Allergan and Gedeon Richter announced Tuesday that the FDA has approved the filing to expand the label for Vraylar (cariprazine) to include use in treating depressive episodes associated with bipolar I disorder in adults. According to the companies, the new indication "makes Vraylar the only dopamine and serotonin partial agonist to treat the full spectrum of bipolar I symptoms in manic, mixed and depressive episodes."
Approval was backed by data from the pivotal RGH-MD-53, RGH-MD-54 and RGH-MD-56 trials. In all three studies, the 1.5-mg dose of Vraylar significantly improved symptoms versus placebo in adults with bipolar I depression, while in RGH-MD-54, the 3-mg dose also demonstrated significance over placebo.
Commenting on the expanded approval, Mizuho analyst Irina Koffler stated "[Allergan] has a long legacy in depression. This is more just building on the strength that they already have." The analyst forecast sales of $683 million for Vraylar this year, with the figure projected to climb to nearly $1.4 billion by 2026 with the label expansion.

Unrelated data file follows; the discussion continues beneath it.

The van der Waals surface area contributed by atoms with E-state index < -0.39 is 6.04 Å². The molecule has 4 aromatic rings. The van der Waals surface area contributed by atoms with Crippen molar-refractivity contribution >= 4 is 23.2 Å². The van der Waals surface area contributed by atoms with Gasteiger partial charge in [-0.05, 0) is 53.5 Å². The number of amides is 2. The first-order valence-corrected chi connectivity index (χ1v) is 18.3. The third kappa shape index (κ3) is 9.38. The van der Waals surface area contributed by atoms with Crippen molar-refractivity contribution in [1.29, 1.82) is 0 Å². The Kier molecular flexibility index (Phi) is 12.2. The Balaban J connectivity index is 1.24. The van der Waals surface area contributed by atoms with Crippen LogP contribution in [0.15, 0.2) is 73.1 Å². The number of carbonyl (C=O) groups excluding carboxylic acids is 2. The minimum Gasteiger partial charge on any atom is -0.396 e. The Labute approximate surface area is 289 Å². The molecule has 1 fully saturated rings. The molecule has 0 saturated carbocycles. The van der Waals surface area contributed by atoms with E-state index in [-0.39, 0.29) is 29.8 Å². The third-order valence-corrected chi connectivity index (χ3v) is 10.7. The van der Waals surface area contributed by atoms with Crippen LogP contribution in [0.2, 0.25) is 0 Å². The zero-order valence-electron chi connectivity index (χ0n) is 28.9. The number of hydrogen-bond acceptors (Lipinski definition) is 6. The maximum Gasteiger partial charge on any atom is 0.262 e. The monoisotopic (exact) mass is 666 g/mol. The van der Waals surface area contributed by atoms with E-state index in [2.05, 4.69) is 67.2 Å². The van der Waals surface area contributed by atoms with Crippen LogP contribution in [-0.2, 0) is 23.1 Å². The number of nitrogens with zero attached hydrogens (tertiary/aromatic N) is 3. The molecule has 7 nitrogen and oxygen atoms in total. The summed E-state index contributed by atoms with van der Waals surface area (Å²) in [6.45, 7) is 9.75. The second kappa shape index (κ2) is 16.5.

Meanwhile, David Nicholson, chief R&D officer at Allergan, noted that the company is also testing Vraylar in autism and as an add-on treatment for major depressive disorder.
Vraylar was previously cleared by the FDA for the acute treatment of manic or mixed episodes associated with bipolar I disorder and schizophrenia in adults, as well as for the maintenance treatment of schizophrenia. In 2017, the agency issued a refuse-to-file letter to Allergan regarding its application seeking approval of the once-daily atypical antipsychotic for treating negative symptoms in schizophrenia.
Sales of Vraylar, which Allergan markets in the US and Canada, jumped 70 percent year-on-year to $143.7 million in the first quarter.
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